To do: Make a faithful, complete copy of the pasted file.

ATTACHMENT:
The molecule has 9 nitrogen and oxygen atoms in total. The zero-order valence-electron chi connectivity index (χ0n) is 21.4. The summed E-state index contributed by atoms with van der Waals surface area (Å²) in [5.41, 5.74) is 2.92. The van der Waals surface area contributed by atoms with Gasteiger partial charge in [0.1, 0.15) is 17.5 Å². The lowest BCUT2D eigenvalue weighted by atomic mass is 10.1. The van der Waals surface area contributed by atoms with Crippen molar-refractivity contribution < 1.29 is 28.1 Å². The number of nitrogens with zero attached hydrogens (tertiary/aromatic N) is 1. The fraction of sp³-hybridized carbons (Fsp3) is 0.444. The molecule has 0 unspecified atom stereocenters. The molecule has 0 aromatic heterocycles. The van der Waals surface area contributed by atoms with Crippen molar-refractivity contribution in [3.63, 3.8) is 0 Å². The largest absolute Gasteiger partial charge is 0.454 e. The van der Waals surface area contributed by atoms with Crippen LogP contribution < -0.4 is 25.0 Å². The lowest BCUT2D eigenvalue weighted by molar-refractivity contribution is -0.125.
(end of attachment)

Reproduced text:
The molecule has 9 nitrogen and oxygen atoms in total. The zero-order valence-electron chi connectivity index (χ0n) is 21.4. The summed E-state index contributed by atoms with van der Waals surface area (Å²) in [5.41, 5.74) is 2.92. The van der Waals surface area contributed by atoms with Gasteiger partial charge in [0.1, 0.15) is 17.5 Å². The lowest BCUT2D eigenvalue weighted by atomic mass is 10.1. The van der Waals surface area contributed by atoms with Crippen molar-refractivity contribution < 1.29 is 28.1 Å². The number of nitrogens with zero attached hydrogens (tertiary/aromatic N) is 1. The fraction of sp³-hybridized carbons (Fsp3) is 0.444. The molecule has 0 unspecified atom stereocenters. The molecule has 0 aromatic heterocycles. The van der Waals surface area contributed by atoms with Crippen molar-refractivity contribution in [3.63, 3.8) is 0 Å². The largest absolute Gasteiger partial charge is 0.454 e. The van der Waals surface area contributed by atoms with Crippen LogP contribution < -0.4 is 25.0 Å². The lowest BCUT2D eigenvalue weighted by molar-refractivity contribution is -0.125.